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Phenomenological reflection of love by manuel dy

People fight and struggle in the name of love. Love has been equated with admiration. To love another means to be passionately attracted to her and to bring her to bed with me. There are many viewpoints and aspects of love. Let us take one of the most human and true-to-life viewpoints — an experiential or phenomenological description of the experience of unselfish love and then only can we arrive at the realistic meaning or philosophy of love.

A Phenomenology of Love The experience of love begins from the experience of loneliness. The experience of loneliness is basically a human experience. Loneliness ends when one finds or is found by another in what we call a loving encounter.

The meeting of persons is not simply bumping into each other, nor is it simply an exchange of pleasant remarks, though these could be embodiments of a deeper meeting. The deeper meeting here in love happens when two persons or more who are free to be themselves choose to share themselves. I can conceptualize the other into a list of beautiful qualities which I myself may lack but they can only at best give rise to enamoredness, a desire to be with the other.

But once the qualities cease to be attractive, love also ceases. Love is more than mere infatuation, more than mere liking such and such qualities of the other.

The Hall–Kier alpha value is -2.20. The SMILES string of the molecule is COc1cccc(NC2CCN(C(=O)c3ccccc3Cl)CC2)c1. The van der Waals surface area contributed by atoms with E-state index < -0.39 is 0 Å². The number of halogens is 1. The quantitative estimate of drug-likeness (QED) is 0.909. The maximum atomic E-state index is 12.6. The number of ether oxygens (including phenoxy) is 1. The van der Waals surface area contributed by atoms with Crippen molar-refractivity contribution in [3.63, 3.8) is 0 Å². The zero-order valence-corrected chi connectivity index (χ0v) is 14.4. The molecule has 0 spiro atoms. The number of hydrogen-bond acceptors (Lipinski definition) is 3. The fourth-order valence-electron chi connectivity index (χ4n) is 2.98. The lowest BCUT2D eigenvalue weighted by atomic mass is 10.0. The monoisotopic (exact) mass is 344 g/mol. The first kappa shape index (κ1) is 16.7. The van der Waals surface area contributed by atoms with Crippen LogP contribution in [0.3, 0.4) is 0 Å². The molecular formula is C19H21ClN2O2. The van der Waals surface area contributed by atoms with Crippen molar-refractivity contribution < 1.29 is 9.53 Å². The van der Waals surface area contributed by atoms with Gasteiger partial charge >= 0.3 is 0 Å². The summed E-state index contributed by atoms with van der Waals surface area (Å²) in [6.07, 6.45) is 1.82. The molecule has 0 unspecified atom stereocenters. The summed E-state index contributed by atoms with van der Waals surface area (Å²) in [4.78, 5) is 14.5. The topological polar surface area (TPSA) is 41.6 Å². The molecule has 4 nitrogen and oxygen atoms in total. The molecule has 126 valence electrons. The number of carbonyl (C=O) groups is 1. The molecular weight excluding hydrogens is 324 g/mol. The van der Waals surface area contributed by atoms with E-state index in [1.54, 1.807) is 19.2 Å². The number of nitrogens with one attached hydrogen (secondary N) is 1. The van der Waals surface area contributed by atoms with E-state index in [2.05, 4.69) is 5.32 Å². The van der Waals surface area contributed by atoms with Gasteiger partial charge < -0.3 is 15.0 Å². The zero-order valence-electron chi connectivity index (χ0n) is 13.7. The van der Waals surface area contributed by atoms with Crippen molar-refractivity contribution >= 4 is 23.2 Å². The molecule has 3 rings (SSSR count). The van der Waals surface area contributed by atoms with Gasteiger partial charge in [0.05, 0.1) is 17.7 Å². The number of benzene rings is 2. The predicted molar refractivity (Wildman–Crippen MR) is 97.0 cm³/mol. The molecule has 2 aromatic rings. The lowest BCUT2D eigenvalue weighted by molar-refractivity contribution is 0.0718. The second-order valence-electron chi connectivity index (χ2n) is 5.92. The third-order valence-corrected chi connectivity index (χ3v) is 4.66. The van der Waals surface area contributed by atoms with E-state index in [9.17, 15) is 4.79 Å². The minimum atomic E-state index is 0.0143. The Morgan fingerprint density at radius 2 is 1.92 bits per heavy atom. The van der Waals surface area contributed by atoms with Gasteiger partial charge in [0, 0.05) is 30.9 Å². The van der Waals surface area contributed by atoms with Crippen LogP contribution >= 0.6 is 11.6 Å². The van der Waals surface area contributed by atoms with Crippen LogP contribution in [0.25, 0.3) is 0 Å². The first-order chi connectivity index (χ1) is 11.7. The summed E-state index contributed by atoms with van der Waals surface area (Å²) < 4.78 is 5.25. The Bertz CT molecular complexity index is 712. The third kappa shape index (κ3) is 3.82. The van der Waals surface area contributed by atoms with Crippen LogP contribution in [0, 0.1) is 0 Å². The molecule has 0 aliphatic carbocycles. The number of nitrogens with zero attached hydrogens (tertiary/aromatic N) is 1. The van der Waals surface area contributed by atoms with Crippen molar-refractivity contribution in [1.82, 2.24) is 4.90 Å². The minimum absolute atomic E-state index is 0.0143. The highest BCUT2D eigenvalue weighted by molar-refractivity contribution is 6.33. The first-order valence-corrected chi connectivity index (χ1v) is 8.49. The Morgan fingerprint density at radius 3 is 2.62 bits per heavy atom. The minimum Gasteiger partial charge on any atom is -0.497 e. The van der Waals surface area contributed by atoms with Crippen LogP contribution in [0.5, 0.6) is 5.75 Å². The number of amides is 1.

Phenomenological Papers: A Supplement to Philosophy of Man, Selected Readings

The other person is more than his qualities, more than what I can conceptualize of him. And love is the experience of this depth and mystery of the other and the firm will to be with her. Nor is the appeal of the other an explicit request.

The appeal of the other is herself. The other in her otherness is herself a request. The appeal of the other is the call to participate in her subjectivity, to be with and for her.

Because of you, I understand the meaninglessness of my egoism. Perhaps, I am not meant to be alone, perhaps I can only be truly myself with you. Since the appeal of the other is not his quality or an explicit request, it follows that my response cannot be an outpouring of my qualities to the other or the satisfaction of his request.

Compatibility is not necessarily love. Neither is submission necessarily love. Sometimes refusing the request of the other may be the only way of loving the person in a situation, if satisfying it would bring harm to the person. His appeal then to me means an invitation to will his subjectivity, to consent, accept, support and share his freedom.

Subalit mahirap ang pagpapakatao sa pagmamahal.

  1. Compatibility is not necessarily love.
  2. In love, it must be reciprocated. I had taught him to sing whenever I whistle a tune that was similar to his song.
  3. And love is the experience of this depth and mystery of the other and the firm will to be with her.
  4. Neither is submission necessarily love.
  5. This means that in this appeal, the other open or offer himself to you, His whole being as a person. When love in the give and take relationship is healthy, love becomes fruitful and creative.

Love creates a new person, either in myself or in the other. Each of us is created, molded and remolded by those who loves us.